We have analyzed the emergent dynamical properties of a neuromorphic system formed by polymer coated silver nanowires that self-assemble into a network with resistive switch electrical junctions. Our electrical measurements, performed with a large interprobe distance across the network, reproduced two important current-voltage properties observed in similar neuromorphic systems: critical activation at a threshold voltage; and evolution towards an optimal conductance state under successive cycles. We devised a new measurement scheme that unveiled even richer and more complex network dynamics arising from multi-scale interactions of the switch junctions, including: (i) a collective memory response in the sub-threshold voltage regime; (ii) distinct low and high network conductance states distinguished by different power-law fluctuation scalings; and (iii) reconfiguration dynamics, similar to synaptic plasticity in the brain, enabling resilience and adaptation. In particular, we found that the emergent temporal correlations arising in the active network under changing voltages exhibit a 1/f power-law spectrum, which is a consequence of fundamental changes in the connectivity map of the network and is primarily mediated by stochastic fluctuations at the individual junction scale that lead to hierarchical collective dynamics, from the scale of junction clusters to the whole-of-network scale. We envisage that by accessing the network’s states through its spectral signatures, we may not only gain a better understanding of its near-criticality dynamics, but may also discover new strategies for controlling training and learning for reservoir computing applications.



PVP-Ag nanowires were synthesized by the well established ‘polyol process’33,34, using 1,2-propyleneglycol(PG) as oxidizing agent for silver nitrate (AgNO3). Details of our procedure can be found elsewhere63. After synthesis, PVP-Ag nanowires were purified by centrifugation in water and dissolved in isopropyl-alcohol (IPA).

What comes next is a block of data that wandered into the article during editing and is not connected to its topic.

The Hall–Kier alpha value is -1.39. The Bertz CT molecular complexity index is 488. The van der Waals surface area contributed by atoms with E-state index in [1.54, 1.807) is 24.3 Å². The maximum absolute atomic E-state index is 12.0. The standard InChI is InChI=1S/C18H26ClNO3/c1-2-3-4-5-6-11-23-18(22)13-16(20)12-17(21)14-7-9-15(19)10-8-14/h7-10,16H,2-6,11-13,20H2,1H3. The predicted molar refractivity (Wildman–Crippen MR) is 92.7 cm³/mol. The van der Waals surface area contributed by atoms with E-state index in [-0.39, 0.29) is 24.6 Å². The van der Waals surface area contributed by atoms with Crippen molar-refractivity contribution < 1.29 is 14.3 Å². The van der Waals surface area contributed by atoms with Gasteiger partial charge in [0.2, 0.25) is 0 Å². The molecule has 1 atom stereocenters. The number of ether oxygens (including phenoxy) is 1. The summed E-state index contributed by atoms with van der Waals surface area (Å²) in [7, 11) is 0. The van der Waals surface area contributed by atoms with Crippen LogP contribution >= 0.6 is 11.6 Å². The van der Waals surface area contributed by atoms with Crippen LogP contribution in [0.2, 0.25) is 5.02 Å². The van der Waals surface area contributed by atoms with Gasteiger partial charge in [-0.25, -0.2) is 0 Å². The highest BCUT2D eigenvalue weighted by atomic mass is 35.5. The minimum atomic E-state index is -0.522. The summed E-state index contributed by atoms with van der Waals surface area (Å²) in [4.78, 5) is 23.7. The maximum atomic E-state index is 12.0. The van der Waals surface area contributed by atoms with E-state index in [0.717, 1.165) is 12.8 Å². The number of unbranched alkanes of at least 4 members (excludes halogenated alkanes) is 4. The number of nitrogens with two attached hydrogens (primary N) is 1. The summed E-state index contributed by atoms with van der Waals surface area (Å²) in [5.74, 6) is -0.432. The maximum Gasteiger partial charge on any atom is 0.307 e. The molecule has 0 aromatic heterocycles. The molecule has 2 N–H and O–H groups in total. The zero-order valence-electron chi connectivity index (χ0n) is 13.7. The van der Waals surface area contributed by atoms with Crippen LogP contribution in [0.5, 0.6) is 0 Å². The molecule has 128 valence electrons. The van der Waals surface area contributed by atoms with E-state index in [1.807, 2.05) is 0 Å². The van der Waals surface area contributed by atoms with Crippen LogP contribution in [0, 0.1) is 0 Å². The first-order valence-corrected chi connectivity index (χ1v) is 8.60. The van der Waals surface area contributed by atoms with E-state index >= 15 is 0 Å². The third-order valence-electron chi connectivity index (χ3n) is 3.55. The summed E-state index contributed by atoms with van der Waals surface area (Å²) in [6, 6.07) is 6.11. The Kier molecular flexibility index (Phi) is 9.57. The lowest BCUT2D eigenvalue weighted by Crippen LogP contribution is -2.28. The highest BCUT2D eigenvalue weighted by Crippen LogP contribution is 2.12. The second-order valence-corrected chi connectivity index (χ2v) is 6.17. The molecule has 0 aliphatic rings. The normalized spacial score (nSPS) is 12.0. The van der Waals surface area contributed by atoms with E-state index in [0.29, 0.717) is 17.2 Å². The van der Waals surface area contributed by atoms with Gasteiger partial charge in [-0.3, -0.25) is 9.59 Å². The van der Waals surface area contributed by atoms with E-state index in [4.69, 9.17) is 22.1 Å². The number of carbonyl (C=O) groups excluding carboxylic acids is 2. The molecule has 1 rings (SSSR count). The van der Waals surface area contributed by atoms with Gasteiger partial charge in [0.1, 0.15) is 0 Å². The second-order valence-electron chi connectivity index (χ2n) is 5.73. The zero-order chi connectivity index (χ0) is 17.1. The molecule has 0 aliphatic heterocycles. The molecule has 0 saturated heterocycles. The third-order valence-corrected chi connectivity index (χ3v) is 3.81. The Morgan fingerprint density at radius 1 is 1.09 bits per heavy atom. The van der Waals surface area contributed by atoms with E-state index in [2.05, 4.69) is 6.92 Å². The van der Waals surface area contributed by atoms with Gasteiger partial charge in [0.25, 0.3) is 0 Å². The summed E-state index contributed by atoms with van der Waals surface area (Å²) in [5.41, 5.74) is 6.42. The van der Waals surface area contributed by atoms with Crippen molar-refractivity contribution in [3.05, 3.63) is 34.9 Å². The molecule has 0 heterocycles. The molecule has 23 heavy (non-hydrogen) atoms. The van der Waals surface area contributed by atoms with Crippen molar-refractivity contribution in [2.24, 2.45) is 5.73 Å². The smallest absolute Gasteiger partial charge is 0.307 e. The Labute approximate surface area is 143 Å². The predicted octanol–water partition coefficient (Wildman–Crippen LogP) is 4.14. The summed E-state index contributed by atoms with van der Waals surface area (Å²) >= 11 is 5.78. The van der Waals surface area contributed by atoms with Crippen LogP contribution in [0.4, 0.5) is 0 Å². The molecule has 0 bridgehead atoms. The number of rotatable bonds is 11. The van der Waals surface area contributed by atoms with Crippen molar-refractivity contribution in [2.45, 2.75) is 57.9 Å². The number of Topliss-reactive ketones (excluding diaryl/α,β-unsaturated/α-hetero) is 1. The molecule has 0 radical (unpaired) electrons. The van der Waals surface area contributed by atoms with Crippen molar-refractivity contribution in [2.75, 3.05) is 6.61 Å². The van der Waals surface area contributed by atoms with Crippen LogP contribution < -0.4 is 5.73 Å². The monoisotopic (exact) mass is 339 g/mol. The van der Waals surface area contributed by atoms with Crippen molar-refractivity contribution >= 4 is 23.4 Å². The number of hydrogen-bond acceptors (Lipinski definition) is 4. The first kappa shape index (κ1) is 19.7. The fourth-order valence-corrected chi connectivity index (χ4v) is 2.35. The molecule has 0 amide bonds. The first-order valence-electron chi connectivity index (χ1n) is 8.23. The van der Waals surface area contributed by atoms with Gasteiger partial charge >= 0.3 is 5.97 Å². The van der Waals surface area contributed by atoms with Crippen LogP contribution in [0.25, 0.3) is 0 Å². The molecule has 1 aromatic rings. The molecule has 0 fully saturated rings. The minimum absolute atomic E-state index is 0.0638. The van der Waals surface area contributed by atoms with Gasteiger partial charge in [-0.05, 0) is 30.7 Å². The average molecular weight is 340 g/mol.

The PVP-Ag networks were prepared by drop-casting nanowires in solution onto SiO2 substrates. Density was sequentially controlled with an optical microscope. The network samples were further dried in a vacuum desiccator.

Electrical characterization and analysis

Electrical signals were measured using two electrochemically etched tungsten probes as electrodes to make nanometer-scale contact with the network. The application of bias voltages between the electrodes allowed us to detect electrical currents flowing through the network. which were amplified with a custom-made current-voltage amplifier-converter. The probe positions were individually controlled by piezoelectric actuators in conjunction with an in-house-built positional control system64. Current was converted to voltage and amplified with an in-house-built amplification system, which was connected to a NI-USB6212 USB multifunction I/O device (National Instruments), for further digitization of the signal. I/O control and storage of data was managed by custom software developed in-house using Labview 2017 (National Instruments). Data was collected, analyzed and processed using MatLab R2017b (Mathworks).